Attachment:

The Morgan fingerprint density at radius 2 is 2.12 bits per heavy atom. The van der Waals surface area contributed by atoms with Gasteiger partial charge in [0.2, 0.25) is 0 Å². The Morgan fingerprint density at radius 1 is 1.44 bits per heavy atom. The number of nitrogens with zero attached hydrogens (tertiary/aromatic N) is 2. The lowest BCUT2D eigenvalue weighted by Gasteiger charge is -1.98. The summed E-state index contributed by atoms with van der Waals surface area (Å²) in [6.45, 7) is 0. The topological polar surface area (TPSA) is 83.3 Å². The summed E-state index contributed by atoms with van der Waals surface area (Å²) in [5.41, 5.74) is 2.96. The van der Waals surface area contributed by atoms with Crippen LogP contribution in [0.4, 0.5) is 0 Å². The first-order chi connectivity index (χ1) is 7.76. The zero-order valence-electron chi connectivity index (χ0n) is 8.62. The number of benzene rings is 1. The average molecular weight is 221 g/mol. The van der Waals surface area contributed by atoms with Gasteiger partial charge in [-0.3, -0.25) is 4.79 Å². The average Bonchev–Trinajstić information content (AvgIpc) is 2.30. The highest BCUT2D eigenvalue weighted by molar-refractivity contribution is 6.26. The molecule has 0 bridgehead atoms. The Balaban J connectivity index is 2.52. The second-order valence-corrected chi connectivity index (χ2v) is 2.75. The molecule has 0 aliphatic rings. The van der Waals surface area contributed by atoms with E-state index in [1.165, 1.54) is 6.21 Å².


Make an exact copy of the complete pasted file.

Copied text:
The Morgan fingerprint density at radius 2 is 2.12 bits per heavy atom. The van der Waals surface area contributed by atoms with Gasteiger partial charge in [0.2, 0.25) is 0 Å². The Morgan fingerprint density at radius 1 is 1.44 bits per heavy atom. The number of nitrogens with zero attached hydrogens (tertiary/aromatic N) is 2. The lowest BCUT2D eigenvalue weighted by Gasteiger charge is -1.98. The summed E-state index contributed by atoms with van der Waals surface area (Å²) in [6.45, 7) is 0. The topological polar surface area (TPSA) is 83.3 Å². The summed E-state index contributed by atoms with van der Waals surface area (Å²) in [5.41, 5.74) is 2.96. The van der Waals surface area contributed by atoms with Crippen LogP contribution in [0.4, 0.5) is 0 Å². The first-order chi connectivity index (χ1) is 7.76. The zero-order valence-electron chi connectivity index (χ0n) is 8.62. The number of benzene rings is 1. The average molecular weight is 221 g/mol. The van der Waals surface area contributed by atoms with Gasteiger partial charge in [-0.3, -0.25) is 4.79 Å². The average Bonchev–Trinajstić information content (AvgIpc) is 2.30. The highest BCUT2D eigenvalue weighted by molar-refractivity contribution is 6.26. The molecule has 0 bridgehead atoms. The Balaban J connectivity index is 2.52. The second-order valence-corrected chi connectivity index (χ2v) is 2.75. The molecule has 0 aliphatic rings. The van der Waals surface area contributed by atoms with E-state index in [1.165, 1.54) is 6.21 Å².